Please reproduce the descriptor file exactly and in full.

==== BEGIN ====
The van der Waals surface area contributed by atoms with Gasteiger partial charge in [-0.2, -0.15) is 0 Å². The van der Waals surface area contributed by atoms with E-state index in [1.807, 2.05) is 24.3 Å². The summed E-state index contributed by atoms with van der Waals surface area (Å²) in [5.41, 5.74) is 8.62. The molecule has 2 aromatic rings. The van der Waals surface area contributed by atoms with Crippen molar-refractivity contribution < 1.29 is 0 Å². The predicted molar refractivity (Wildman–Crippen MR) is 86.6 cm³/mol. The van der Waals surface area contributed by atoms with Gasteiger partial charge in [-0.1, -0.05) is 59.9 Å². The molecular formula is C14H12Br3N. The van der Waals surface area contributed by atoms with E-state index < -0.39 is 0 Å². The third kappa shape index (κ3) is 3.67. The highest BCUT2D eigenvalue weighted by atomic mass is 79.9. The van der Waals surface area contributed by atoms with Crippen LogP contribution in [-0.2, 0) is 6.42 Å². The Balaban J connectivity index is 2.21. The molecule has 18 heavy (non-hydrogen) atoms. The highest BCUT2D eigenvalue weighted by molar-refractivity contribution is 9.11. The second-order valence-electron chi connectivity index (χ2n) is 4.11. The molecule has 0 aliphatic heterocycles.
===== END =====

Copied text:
The van der Waals surface area contributed by atoms with Gasteiger partial charge in [-0.2, -0.15) is 0 Å². The van der Waals surface area contributed by atoms with E-state index in [1.807, 2.05) is 24.3 Å². The summed E-state index contributed by atoms with van der Waals surface area (Å²) in [5.41, 5.74) is 8.62. The molecule has 2 aromatic rings. The van der Waals surface area contributed by atoms with Crippen molar-refractivity contribution < 1.29 is 0 Å². The predicted molar refractivity (Wildman–Crippen MR) is 86.6 cm³/mol. The van der Waals surface area contributed by atoms with Gasteiger partial charge in [-0.1, -0.05) is 59.9 Å². The molecular formula is C14H12Br3N. The van der Waals surface area contributed by atoms with E-state index < -0.39 is 0 Å². The third kappa shape index (κ3) is 3.67. The highest BCUT2D eigenvalue weighted by atomic mass is 79.9. The van der Waals surface area contributed by atoms with Crippen LogP contribution in [-0.2, 0) is 6.42 Å². The Balaban J connectivity index is 2.21. The molecule has 18 heavy (non-hydrogen) atoms. The highest BCUT2D eigenvalue weighted by molar-refractivity contribution is 9.11. The second-order valence-electron chi connectivity index (χ2n) is 4.11. The molecule has 0 aliphatic heterocycles.